Who Are the Exponential Organizations?
Number one on the list is GitHub, which scores 76 out of a possible 84 points. Externally, GitHub has a Massive, Transformative Purpose (an MTP) they call “Social Coding”; it leverages its community, implements algorithms aggressively, and utilizes staff/assets on demand to scale past its organizational boundaries. Internally, they use OKR structures, experiment heavily, constantly take risks and are organized in autonomous team structures that heavily use social collaboration tools. The survey shows clearly which elements we are testing against. And here are the top ten:
We found considerable overlap between ExOs and Unicorns. Of the top 100 ExOs, 35 are considered Unicorns. Fully 35% of our Top 100 are considered Unicorns from either Aileen Lee’s list or Fortune’s list.
Fully 65% of our Top 100 are between 11 and 500 employees, with none smaller.
The vast majority of exponential organizations are no more than ten years old. This means most companies on the list are still startups and not yet fully grown into corporations. This also indicates that startups have less trouble implementing exponential attributes and that the paradigm is quite new.
The top five sectors represented are Social/Blogging/Messaging, E-Commerce, Finance, IT & Cloud, Gaming/Entertainment and finally, Staff on Demand.
(One caveat: given the thousands of startups, we have obviously not scored all of them. If you feel there’s a major startup we missed, please contact us at firstname.lastname@example.org, send us the survey scores, and we’ll try and verify and adjust the scoring. This is a live list and we’ll periodically report on changes.)
Building a Unicorn/Exponential Organization
If you are a founder reading this, your next question is undoubtedly, “How do I do this?” From our research, we’ve established a 10-step mechanism to building a highly scalable organization:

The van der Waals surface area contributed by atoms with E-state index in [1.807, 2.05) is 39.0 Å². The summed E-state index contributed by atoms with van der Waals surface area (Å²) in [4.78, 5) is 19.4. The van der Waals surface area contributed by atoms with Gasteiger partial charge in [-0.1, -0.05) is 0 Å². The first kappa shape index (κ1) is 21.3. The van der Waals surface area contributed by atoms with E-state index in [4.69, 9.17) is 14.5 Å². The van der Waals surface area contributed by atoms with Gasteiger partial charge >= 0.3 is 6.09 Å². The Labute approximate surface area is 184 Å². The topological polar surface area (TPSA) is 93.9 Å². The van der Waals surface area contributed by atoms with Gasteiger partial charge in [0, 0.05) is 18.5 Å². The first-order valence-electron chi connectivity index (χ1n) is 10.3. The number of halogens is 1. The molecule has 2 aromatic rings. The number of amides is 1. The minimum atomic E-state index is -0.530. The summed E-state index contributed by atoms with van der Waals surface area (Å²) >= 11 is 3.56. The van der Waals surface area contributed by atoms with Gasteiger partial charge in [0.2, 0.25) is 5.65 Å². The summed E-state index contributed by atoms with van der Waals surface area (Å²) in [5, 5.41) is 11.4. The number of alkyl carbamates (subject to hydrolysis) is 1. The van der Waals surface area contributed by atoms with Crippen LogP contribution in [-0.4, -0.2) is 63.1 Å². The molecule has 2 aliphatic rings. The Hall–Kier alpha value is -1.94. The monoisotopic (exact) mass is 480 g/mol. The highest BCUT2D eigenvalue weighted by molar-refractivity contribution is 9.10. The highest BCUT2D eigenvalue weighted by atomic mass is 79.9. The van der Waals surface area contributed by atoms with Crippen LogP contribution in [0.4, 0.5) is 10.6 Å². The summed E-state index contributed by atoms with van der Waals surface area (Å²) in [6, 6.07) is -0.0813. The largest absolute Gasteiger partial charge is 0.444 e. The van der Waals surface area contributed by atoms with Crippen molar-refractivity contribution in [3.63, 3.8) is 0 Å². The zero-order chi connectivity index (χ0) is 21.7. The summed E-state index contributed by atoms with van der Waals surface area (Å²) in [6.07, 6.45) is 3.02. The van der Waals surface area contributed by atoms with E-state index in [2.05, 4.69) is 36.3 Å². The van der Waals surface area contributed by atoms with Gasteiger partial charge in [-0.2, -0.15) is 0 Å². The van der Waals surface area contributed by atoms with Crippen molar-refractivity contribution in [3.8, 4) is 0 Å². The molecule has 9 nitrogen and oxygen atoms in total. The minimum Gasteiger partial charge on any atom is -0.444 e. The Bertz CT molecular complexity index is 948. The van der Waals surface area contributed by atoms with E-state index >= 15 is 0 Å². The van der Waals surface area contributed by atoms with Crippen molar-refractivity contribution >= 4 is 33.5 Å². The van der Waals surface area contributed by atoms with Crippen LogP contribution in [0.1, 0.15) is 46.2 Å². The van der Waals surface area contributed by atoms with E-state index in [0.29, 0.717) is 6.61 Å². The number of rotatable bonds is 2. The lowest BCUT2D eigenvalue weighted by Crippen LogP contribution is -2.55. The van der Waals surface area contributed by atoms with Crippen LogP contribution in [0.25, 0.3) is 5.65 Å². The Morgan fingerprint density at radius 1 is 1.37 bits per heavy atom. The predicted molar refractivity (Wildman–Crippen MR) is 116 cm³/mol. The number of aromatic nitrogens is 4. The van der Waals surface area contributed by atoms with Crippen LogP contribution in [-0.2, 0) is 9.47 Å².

- Select a Massive, Transformative Purpose (or MTP) like Google’s “Organize the World’s Information or Quirky’s “Make Invention Accessible.” All ExOs we’ve found have such a mission.
- Join or create relevant communities (see Meetup!). Chris Anderson’s DIY Drones community is a great example. Over 50,000 drone enthusiasts participate. In the most advanced companies, the community drives everything but the purpose.
- Compose a founding team (optimally four people). We recommend a visionary, UX expert, engineering guru and a business/finance expert.
- Select a breakthrough idea that delivers a minimum 10x improvement over the status quo. Let’s note that we don’t begin with the core idea — that way you’re not tied to a particular solution, but rather the problem space.
- Build your Business Model Canvas (see Lean Startup). This simple process generates nine key elements to consider in the business model (including partnerships, channels to market, USP, etc).
- Find your Business Model — basically, how will you make money? Many startups today deliver new business models as a way to compete against legacy companies (Netflix being a prime example).
- Build the Minimum Viable Product (or MVP — again, see Lean Startup). What’s the smallest feature footprint that allows you to get to market and get feedback from users? Note for many successful web products (e.g. Twitter, Foursquare, Facebook), their initial product was quite flaky — the design flawed and the user interaction questionable. But they iterated rapidly with initial customer data and were ultimately successful.